Setting land rental rates | Living the Country Life

Setting land rental rates

The right rental rate is based on a number that the landlord and tenant agree to

Leasing land is a great way to get into agriculture without the high cost of buying. For landowners, leasing provides a steady income from land they’re not using.
Setting the land rental rate usually depends on a few things: The type of land, the type of operation that is leasing, and whether or not there are buildings or other infrastructure on the land. However, the most fair rental rate in the end is one that’s agreed upon by the landowner and the farmer.

Doug Stark is the president and CEO of Farm Credit Services of America. He encourages building constructive relationships with your neighbors and people in your community.
"You’re being a good neighbor and they know you have an ag operation, you might want to expand it, you’re going to get the first call. They’re going say ‘hey I’m thinking about renting this out, would you like to take care of this for me?’ You know, create win-win relationships," says Stark. "Look for those ways to build a positive relationship with those landlords, and then once you get something, how to you maintain or build that relationship?"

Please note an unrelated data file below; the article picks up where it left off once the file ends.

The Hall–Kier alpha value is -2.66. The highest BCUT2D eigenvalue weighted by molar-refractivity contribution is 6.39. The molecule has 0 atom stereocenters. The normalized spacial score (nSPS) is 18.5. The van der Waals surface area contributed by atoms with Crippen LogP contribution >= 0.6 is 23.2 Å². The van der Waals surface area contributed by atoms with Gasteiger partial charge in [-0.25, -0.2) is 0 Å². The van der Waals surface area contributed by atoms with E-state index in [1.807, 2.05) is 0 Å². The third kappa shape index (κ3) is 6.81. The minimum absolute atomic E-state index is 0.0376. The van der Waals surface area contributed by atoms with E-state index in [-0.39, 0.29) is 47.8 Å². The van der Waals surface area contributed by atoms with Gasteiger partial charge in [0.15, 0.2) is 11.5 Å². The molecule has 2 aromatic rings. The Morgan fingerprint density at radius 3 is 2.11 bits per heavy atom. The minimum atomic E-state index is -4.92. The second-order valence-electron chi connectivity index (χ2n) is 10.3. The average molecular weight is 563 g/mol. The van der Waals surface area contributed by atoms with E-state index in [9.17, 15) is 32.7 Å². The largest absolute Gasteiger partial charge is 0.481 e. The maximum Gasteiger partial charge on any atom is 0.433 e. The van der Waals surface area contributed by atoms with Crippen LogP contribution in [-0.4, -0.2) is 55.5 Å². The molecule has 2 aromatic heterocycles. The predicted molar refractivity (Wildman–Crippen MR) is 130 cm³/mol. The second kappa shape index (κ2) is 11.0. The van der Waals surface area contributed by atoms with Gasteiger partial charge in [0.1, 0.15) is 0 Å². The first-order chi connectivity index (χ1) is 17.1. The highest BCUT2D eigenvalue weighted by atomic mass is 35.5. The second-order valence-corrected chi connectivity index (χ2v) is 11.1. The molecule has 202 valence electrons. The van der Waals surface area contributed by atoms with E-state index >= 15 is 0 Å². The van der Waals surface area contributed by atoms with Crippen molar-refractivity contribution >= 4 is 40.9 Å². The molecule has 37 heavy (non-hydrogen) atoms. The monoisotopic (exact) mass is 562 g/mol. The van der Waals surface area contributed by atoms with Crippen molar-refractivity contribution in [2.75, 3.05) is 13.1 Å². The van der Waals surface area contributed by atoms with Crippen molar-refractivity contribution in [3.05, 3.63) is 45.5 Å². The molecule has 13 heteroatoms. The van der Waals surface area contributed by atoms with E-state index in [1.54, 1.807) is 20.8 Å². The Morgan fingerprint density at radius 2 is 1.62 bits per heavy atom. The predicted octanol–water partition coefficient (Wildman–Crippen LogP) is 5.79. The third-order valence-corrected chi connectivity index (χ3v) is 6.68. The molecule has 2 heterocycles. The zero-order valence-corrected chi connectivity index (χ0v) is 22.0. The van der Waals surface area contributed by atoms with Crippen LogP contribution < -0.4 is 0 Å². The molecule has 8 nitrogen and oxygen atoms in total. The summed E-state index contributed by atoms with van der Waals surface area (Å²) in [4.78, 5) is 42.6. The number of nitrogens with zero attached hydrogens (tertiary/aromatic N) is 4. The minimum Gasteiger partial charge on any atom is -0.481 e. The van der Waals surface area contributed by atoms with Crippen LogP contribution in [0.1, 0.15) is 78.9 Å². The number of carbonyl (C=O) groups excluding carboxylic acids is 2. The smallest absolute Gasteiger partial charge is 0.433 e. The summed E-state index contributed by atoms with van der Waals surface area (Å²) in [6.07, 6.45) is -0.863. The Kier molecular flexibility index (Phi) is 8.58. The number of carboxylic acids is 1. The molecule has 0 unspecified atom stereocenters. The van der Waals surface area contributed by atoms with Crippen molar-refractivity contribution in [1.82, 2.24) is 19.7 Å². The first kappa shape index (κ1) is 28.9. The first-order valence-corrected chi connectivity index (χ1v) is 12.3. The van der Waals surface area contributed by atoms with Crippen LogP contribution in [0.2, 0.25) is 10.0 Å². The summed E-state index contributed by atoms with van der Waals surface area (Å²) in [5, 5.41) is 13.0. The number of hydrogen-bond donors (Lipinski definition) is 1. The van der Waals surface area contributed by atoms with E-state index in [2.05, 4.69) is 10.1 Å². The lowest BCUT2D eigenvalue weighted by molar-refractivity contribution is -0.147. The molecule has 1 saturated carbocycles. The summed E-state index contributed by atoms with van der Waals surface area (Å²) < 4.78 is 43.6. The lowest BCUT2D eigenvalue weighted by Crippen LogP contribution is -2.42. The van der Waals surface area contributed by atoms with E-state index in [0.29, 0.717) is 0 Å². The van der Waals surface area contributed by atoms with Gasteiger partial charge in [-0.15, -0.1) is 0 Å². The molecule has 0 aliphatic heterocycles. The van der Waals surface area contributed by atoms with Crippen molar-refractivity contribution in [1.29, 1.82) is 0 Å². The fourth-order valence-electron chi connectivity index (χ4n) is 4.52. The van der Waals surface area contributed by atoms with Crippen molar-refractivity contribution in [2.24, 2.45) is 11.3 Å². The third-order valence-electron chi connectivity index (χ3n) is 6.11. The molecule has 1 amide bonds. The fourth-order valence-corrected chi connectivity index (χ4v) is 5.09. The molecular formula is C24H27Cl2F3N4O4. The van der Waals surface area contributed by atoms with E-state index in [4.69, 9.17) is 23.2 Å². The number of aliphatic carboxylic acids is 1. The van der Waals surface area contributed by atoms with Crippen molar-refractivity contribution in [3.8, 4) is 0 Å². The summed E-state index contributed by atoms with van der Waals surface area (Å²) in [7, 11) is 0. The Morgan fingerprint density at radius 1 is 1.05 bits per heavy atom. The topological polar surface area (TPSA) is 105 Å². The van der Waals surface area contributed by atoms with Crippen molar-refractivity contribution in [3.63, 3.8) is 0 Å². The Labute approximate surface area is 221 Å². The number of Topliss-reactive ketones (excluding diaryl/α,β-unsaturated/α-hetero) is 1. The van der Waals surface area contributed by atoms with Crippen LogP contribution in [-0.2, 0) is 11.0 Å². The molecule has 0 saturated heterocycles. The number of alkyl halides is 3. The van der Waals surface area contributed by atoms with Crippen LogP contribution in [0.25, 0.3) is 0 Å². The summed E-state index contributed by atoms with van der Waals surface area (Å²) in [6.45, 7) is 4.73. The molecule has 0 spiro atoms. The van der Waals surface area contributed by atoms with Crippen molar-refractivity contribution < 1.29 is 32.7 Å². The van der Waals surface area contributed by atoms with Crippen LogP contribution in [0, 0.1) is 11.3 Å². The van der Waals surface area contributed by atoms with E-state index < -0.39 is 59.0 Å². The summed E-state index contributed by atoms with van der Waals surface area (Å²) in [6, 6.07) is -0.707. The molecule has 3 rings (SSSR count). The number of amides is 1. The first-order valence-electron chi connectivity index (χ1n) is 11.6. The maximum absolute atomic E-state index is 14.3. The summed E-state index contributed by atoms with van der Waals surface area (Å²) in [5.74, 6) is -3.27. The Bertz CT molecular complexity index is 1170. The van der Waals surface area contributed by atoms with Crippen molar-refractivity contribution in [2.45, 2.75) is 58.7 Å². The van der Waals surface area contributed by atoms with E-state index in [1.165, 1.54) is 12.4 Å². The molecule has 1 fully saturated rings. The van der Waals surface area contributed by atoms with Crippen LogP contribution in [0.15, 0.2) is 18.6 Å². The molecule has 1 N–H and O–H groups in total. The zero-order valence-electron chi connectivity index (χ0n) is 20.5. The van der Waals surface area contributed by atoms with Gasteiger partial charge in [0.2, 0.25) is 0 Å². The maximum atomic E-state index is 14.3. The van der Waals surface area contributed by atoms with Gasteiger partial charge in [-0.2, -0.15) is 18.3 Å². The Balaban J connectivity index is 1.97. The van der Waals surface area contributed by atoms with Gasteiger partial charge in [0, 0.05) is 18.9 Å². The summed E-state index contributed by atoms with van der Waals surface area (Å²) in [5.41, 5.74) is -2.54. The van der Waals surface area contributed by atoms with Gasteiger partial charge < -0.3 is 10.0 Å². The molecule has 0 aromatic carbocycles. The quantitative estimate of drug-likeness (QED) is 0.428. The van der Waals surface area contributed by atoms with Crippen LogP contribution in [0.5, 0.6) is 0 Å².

Your local extension service and land offices can offer advice on land rental rates. However, each community has a general sense of what their parcels are worth, so be in tune with what’s going on in your area.

"There’s probably a pretty standard arrangement that exists in most of these communities whether it be pastureland, cropland, or small acreages, even large farms," says Stark. "There’s probably a standard rate that we can go from, but I would encourage people to work out unique arrangements between the two of them. So, what are the needs of the landlord, where are you at as a renter, and how can you construct an agreement that is unique that can meet both of your needs?"

Whatever rental agreements are made, write them down. Written arrangements leave little doubt as to what was agreed upon six-months ago.

Learn more:

Online tools that can help you figure land rental rates

Find ag leasing forms

Determining pasture rents

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